fender katsilidis design holder east developer office
Image: Supplied.
  • The design brief was brought to life by Fender Katsalidis.
  • The office design features calm and pragmatic spaces with a hospitable nature.
  • The monolithic structure of the bench creates a beautiful anchor point for the kitchen.

Creating an inviting space that balances business, hospitality, and a variety of working styles is a challenge that Fender Katsalidis rose to when delivering the new headquarters for Australian property developer, Holder East.

Fender Katsalidis’ associate principal, Karen Morris, said Holder East was looking for a light, bright, tonal environment that could contrast the urban backdrop of Melbourne’s CBD.

While traditional office design typically focuses on delivering a distraction-free environment, the shift to a more open and inviting space has been afoot, while remaining conducive to working.

Fender Kastalidis’s design balanced the want for an office that was fit for day-to-day work with the ability to cater for social events by focusing on the intent of each area within the space.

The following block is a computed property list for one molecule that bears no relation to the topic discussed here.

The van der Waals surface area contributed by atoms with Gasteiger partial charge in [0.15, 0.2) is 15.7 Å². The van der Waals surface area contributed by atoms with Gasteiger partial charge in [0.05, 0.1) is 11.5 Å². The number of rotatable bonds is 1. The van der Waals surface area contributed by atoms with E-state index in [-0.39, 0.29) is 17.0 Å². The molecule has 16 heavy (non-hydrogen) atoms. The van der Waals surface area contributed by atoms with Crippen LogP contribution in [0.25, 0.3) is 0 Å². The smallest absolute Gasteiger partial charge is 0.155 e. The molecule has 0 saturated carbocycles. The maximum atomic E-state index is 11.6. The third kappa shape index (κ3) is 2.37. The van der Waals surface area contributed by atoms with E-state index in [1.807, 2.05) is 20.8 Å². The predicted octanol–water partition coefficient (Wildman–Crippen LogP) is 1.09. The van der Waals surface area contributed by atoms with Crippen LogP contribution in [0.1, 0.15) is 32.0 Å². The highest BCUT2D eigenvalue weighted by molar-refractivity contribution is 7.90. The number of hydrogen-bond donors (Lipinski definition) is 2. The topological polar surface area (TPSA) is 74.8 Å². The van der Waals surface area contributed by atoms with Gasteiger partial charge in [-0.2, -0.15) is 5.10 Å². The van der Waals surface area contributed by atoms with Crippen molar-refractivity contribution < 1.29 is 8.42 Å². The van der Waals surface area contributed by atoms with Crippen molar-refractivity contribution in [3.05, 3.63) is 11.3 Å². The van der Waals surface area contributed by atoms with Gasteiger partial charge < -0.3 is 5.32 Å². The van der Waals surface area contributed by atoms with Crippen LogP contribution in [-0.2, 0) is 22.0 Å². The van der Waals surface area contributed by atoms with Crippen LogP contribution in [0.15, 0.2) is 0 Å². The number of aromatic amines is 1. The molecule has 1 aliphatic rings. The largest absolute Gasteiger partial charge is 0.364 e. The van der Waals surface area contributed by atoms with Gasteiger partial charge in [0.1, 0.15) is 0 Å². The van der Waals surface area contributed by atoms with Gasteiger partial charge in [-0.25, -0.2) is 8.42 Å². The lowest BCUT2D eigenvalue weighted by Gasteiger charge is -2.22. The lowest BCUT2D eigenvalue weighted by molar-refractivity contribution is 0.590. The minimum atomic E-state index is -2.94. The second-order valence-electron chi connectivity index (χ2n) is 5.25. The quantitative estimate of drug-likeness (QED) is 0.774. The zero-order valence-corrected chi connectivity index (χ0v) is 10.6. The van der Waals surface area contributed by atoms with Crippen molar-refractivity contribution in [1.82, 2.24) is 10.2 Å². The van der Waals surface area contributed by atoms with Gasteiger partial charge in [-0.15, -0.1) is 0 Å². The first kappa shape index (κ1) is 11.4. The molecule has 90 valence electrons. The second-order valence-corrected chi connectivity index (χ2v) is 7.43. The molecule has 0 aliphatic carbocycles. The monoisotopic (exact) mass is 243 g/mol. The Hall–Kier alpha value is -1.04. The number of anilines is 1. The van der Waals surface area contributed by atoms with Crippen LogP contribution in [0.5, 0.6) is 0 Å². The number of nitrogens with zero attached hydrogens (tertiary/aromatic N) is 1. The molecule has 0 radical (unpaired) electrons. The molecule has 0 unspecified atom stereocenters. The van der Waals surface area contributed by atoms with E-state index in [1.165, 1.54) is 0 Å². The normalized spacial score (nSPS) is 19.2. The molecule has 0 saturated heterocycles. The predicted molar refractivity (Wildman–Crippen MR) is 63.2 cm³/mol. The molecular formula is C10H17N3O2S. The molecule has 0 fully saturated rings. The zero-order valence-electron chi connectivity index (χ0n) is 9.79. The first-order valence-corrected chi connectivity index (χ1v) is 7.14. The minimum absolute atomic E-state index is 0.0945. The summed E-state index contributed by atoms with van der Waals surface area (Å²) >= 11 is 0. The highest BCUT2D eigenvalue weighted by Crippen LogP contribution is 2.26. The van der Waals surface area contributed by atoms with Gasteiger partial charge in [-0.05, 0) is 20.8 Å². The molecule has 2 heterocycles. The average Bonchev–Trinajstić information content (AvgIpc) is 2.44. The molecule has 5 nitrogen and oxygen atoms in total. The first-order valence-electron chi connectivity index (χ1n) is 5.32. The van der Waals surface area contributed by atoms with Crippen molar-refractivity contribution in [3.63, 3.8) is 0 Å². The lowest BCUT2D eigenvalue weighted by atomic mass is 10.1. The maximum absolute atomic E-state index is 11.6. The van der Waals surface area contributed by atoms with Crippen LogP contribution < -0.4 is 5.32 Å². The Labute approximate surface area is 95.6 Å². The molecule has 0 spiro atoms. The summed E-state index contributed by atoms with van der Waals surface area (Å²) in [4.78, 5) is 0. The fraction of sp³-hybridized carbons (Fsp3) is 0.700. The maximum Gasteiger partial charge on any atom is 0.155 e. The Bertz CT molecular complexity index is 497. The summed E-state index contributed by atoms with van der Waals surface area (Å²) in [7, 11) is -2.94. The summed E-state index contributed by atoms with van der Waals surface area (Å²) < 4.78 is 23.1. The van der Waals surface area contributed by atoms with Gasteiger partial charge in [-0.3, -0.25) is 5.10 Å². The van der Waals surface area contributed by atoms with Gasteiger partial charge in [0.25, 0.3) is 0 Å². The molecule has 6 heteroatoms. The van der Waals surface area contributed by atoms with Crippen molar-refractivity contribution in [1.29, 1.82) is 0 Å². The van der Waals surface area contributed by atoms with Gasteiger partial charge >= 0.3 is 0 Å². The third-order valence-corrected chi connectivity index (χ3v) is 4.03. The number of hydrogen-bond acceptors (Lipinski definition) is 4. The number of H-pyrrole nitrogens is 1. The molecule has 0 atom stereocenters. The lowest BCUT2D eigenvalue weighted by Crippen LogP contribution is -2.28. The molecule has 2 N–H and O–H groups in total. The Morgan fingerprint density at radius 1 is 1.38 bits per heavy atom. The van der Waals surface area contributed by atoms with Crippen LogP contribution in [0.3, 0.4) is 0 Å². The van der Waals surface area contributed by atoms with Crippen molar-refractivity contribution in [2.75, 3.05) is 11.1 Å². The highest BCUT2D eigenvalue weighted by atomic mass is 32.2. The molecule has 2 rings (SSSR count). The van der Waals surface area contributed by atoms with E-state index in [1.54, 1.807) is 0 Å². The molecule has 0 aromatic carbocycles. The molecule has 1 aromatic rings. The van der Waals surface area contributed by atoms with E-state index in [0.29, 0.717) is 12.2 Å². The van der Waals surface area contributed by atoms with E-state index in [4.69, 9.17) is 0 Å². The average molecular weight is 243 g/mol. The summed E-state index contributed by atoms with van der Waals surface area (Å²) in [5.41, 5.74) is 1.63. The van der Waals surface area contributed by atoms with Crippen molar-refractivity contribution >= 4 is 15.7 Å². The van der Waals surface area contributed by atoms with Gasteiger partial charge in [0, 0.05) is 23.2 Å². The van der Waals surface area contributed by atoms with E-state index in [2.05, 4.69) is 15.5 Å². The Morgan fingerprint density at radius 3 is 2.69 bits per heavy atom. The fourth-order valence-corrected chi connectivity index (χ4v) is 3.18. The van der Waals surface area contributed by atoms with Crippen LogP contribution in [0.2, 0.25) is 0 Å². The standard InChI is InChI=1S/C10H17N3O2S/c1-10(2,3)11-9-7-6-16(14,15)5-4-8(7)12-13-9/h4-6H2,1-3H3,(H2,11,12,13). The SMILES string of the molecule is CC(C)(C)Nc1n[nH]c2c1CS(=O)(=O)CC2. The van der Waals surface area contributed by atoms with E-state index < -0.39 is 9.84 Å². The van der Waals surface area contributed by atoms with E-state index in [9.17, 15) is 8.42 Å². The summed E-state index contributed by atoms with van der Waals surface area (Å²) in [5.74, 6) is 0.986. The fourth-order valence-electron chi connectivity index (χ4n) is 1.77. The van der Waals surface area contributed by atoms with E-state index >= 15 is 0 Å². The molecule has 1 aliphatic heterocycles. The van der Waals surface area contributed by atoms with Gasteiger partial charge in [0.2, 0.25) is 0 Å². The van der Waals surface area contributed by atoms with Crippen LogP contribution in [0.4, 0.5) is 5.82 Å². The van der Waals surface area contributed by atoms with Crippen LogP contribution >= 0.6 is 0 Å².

Morris told The Property Tribune that there was a clear delineation between front and back of house, with the former geared towards clients and entertaining, while the latter is where offices and workspaces are.

A unique feature was the kitchen space.

“It was really important to Holder East that they had a space to entertain clients that came into their office.”

It was an area where the developer would be able to host events and showcase their work, and in particular, “the monolithic island anchors the space, signifying the importance of that hospitality element.”

Two doors in the middle of the wall plate also helped to create the delineation between the spaces, enabling a quieter area for focus and concentration.

Morris said the choice of terrazzo flooring was driven by the practical benefits of being hard-wearing, cleaner, and having a timeless appearance.

Terrazzo also delivered an elevated experience, in line with the design intent behind the monolithic bench within the entertaining space.

The feeling of a calmer and more tranquil office environment was supported by the softer and lighter colour palette that was chosen throughout the space.

It seems design language has come full circle, said Morris, with the colourful walls of yesteryear now giving way to a more considered design.

“I think everyone’s trying to create a more calm environment so that people can come in and be focused, as well as creating a timeless space so that it doesn’t date.”

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